Fehnel SE, et al. Development of the Diary for Irritable Bowel Syndrome Symptoms to Assess Treatment Benefit in Clinical Trials: Foundational Qualitative Research. Value Health. 2017;20(4):618-626. PubMed PMID: 28408004.
* Article titles in AMA citation format should be in sentence-case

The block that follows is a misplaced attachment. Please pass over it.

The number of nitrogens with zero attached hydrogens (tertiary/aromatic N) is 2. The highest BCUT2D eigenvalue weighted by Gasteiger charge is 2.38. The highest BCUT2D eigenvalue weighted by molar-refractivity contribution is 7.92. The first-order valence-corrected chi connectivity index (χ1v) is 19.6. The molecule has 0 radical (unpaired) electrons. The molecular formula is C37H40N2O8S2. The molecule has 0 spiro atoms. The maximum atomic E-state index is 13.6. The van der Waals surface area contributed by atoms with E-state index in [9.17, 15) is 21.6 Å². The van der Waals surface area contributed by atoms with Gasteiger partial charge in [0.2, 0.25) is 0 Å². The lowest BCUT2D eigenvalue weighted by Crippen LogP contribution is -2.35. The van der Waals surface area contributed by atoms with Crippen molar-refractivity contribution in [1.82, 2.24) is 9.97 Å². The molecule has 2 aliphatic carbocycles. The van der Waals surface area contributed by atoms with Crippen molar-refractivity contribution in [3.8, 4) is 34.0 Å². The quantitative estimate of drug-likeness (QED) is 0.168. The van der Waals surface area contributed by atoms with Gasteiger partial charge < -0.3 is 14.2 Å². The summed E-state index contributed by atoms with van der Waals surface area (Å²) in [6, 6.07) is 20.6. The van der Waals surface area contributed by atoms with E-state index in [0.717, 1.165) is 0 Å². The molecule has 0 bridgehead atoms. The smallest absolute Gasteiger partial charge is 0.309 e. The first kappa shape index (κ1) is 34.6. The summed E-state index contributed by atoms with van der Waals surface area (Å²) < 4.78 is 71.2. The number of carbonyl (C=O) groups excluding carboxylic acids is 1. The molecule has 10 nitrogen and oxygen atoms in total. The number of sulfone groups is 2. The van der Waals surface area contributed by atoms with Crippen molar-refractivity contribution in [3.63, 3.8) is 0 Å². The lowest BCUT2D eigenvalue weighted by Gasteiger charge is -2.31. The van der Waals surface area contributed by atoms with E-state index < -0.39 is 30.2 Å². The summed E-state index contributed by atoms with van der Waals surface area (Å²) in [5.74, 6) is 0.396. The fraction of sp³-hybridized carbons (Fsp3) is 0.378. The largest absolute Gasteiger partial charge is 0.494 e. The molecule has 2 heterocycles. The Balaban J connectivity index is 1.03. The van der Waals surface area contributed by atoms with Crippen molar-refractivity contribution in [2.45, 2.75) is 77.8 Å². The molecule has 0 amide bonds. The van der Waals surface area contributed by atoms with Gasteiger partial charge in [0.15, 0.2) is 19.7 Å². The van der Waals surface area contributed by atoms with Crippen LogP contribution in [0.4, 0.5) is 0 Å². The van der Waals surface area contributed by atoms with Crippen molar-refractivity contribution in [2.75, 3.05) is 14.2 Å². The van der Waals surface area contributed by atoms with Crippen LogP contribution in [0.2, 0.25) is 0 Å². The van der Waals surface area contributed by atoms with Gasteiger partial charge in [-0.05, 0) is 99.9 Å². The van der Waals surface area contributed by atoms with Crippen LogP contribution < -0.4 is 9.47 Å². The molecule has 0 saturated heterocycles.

TY - JOUR T1 - Development of the Diary for Irritable Bowel Syndrome Symptoms to Assess Treatment Benefit in Clinical Trials: Foundational Qualitative Research. AU - Fehnel,Sheri E, AU - Ervin,Claire M, AU - Carson,Robyn T, AU - Rigoni,Gianna, AU - Lackner,Jeffrey M, AU - Coons,Stephen Joel, AU - ,, Y1 - 2017/01/03/ PY - 2016/06/16/received PY - 2016/10/26/revised PY - 2016/11/02/accepted PY - 2017/4/15/entrez PY - 2017/4/15/pubmed PY - 2017/4/25/medline KW - content validity KW - irritable bowel syndrome KW - patient-reported outcome measures KW - symptoms SP - 618 EP - 626 JF - Value in health : the journal of the International Society for Pharmacoeconomics and Outcomes Research JO - Value Health VL - 20 IS - 4 N2 - BACKGROUND: Irritable bowel syndrome (IBS) is a chronic gastrointestinal disorder characterized by abdominal pain and alterations in bowel habits. Three subtypes are defined on the basis of stool patterns: diarrhea-predominant IBS, constipation-predominant IBS, and alternating or mixed IBS. OBJECTIVES: To develop patient-reported outcome measures for qualification by the Food and Drug Administration to support product approvals and labeling in IBS; the article focuses on the qualitative research that provided the foundation for the new measures. METHODS: Forty-nine concept elicitation and 42 cognitive debriefing interviews were conducted with subjects meeting Rome III criteria; additional criteria were imposed to yield a sample representative of the target patient population. RESULTS: Although incomplete bowel movements, abnormal stool frequency and consistency, and abdominal pain, discomfort, and bloating were reported most frequently across concept elicitation interviews, the relative importance of specific symptoms varied by subtype. Among their five symptoms most important to treat, diarrhea-predominant and alternating or mixed IBS subjects frequently identified urgency, loose/watery stools, abdominal pain, and cramping, whereas constipation-predominant IBS subjects commonly included infrequent and incomplete bowel movements, bloating, and abdominal pain. The cognitive debriefing interviews facilitated refinement of each item set, supported minor modifications following translatability assessment, and suggested improvements to the electronic interface. Furthermore, subjects reported that every item was relevant and no concepts of importance were missing. CONCLUSIONS: Results support the content validity of the IBS patient-reported outcome measures. A pilot study was recently initiated to inform item reduction, develop scoring algorithms, and provide preliminary psychometric information. Comprehensive psychometric evaluation and responder definition development will follow. SN - 1524-4733 UR - https://www.unboundmedicine.com/medline/citation/28408004/Development_of_the_Diary_for_Irritable_Bowel_Syndrome_Symptoms_to_Assess_Treatment_Benefit_in_Clinical_Trials:_Foundational_Qualitative_Research_ L2 - https://linkinghub.elsevier.com/retrieve/pii/S1098-3015(16)34071-2 DB - PRIME DP - Unbound Medicine ER -